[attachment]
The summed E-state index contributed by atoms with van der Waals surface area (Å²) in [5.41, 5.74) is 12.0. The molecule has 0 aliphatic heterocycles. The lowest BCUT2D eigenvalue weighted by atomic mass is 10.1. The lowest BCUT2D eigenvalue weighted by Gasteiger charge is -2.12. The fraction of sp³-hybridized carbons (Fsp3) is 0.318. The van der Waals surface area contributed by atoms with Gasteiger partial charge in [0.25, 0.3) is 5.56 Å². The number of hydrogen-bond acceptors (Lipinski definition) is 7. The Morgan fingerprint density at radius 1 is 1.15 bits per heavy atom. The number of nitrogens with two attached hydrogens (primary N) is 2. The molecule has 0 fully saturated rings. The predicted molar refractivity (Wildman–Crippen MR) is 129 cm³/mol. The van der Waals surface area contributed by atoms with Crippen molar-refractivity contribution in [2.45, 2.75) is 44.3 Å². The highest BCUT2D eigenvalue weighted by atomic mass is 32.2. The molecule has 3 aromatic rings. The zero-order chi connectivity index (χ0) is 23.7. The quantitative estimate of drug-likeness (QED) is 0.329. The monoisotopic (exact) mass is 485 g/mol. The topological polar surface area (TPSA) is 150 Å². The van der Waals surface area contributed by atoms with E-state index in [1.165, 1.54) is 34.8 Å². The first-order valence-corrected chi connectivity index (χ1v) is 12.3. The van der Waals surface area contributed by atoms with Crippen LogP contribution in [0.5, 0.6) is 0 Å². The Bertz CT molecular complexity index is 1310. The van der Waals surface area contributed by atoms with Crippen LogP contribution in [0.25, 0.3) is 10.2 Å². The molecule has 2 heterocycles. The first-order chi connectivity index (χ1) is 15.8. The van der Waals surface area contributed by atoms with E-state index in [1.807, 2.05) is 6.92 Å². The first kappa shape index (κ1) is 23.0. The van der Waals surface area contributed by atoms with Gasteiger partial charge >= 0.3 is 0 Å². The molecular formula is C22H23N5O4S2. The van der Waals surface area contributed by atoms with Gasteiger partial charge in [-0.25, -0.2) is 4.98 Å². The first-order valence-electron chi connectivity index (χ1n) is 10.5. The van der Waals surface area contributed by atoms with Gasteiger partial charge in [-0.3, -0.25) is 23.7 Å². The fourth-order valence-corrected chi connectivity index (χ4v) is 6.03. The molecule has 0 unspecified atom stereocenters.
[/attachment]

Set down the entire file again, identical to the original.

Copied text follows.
The summed E-state index contributed by atoms with van der Waals surface area (Å²) in [5.41, 5.74) is 12.0. The molecule has 0 aliphatic heterocycles. The lowest BCUT2D eigenvalue weighted by atomic mass is 10.1. The lowest BCUT2D eigenvalue weighted by Gasteiger charge is -2.12. The fraction of sp³-hybridized carbons (Fsp3) is 0.318. The van der Waals surface area contributed by atoms with Gasteiger partial charge in [0.25, 0.3) is 5.56 Å². The number of hydrogen-bond acceptors (Lipinski definition) is 7. The Morgan fingerprint density at radius 1 is 1.15 bits per heavy atom. The number of nitrogens with two attached hydrogens (primary N) is 2. The molecule has 0 fully saturated rings. The predicted molar refractivity (Wildman–Crippen MR) is 129 cm³/mol. The van der Waals surface area contributed by atoms with Crippen molar-refractivity contribution in [2.45, 2.75) is 44.3 Å². The highest BCUT2D eigenvalue weighted by atomic mass is 32.2. The molecule has 3 aromatic rings. The zero-order chi connectivity index (χ0) is 23.7. The quantitative estimate of drug-likeness (QED) is 0.329. The monoisotopic (exact) mass is 485 g/mol. The topological polar surface area (TPSA) is 150 Å². The van der Waals surface area contributed by atoms with E-state index in [1.165, 1.54) is 34.8 Å². The first-order valence-corrected chi connectivity index (χ1v) is 12.3. The van der Waals surface area contributed by atoms with Crippen LogP contribution in [0.5, 0.6) is 0 Å². The Bertz CT molecular complexity index is 1310. The van der Waals surface area contributed by atoms with Crippen LogP contribution in [0.25, 0.3) is 10.2 Å². The molecule has 2 heterocycles. The first-order chi connectivity index (χ1) is 15.8. The van der Waals surface area contributed by atoms with E-state index in [1.807, 2.05) is 6.92 Å². The first kappa shape index (κ1) is 23.0. The van der Waals surface area contributed by atoms with Gasteiger partial charge >= 0.3 is 0 Å². The molecular formula is C22H23N5O4S2. The van der Waals surface area contributed by atoms with Gasteiger partial charge in [-0.25, -0.2) is 4.98 Å². The first-order valence-electron chi connectivity index (χ1n) is 10.5. The van der Waals surface area contributed by atoms with Gasteiger partial charge in [-0.3, -0.25) is 23.7 Å². The fourth-order valence-corrected chi connectivity index (χ4v) is 6.03. The molecule has 0 unspecified atom stereocenters.